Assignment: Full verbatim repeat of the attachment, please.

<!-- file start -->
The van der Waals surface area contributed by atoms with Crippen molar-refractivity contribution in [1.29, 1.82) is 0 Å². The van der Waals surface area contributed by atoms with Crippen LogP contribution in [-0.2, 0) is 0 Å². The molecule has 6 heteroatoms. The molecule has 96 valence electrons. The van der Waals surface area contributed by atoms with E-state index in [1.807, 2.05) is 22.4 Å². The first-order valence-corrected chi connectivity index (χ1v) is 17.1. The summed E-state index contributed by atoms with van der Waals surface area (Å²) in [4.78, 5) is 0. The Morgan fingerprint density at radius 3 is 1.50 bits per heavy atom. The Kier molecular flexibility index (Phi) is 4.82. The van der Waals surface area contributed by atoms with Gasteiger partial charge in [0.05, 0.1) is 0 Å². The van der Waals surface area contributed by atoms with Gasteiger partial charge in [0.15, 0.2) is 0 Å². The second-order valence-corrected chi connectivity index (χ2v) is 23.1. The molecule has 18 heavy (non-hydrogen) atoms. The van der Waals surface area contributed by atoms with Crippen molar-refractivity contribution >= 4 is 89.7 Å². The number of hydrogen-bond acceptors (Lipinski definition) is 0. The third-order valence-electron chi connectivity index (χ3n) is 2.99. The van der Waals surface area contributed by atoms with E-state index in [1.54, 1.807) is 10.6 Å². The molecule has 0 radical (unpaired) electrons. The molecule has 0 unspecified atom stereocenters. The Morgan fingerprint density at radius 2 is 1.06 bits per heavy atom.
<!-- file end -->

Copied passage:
The van der Waals surface area contributed by atoms with Crippen molar-refractivity contribution in [1.29, 1.82) is 0 Å². The van der Waals surface area contributed by atoms with Crippen LogP contribution in [-0.2, 0) is 0 Å². The molecule has 6 heteroatoms. The molecule has 96 valence electrons. The van der Waals surface area contributed by atoms with E-state index in [1.807, 2.05) is 22.4 Å². The first-order valence-corrected chi connectivity index (χ1v) is 17.1. The summed E-state index contributed by atoms with van der Waals surface area (Å²) in [4.78, 5) is 0. The Morgan fingerprint density at radius 3 is 1.50 bits per heavy atom. The Kier molecular flexibility index (Phi) is 4.82. The van der Waals surface area contributed by atoms with Gasteiger partial charge in [0.05, 0.1) is 0 Å². The van der Waals surface area contributed by atoms with Gasteiger partial charge in [0.15, 0.2) is 0 Å². The second-order valence-corrected chi connectivity index (χ2v) is 23.1. The molecule has 18 heavy (non-hydrogen) atoms. The van der Waals surface area contributed by atoms with Crippen molar-refractivity contribution >= 4 is 89.7 Å². The number of hydrogen-bond acceptors (Lipinski definition) is 0. The third-order valence-electron chi connectivity index (χ3n) is 2.99. The van der Waals surface area contributed by atoms with E-state index in [1.54, 1.807) is 10.6 Å². The molecule has 0 radical (unpaired) electrons. The molecule has 0 unspecified atom stereocenters. The Morgan fingerprint density at radius 2 is 1.06 bits per heavy atom.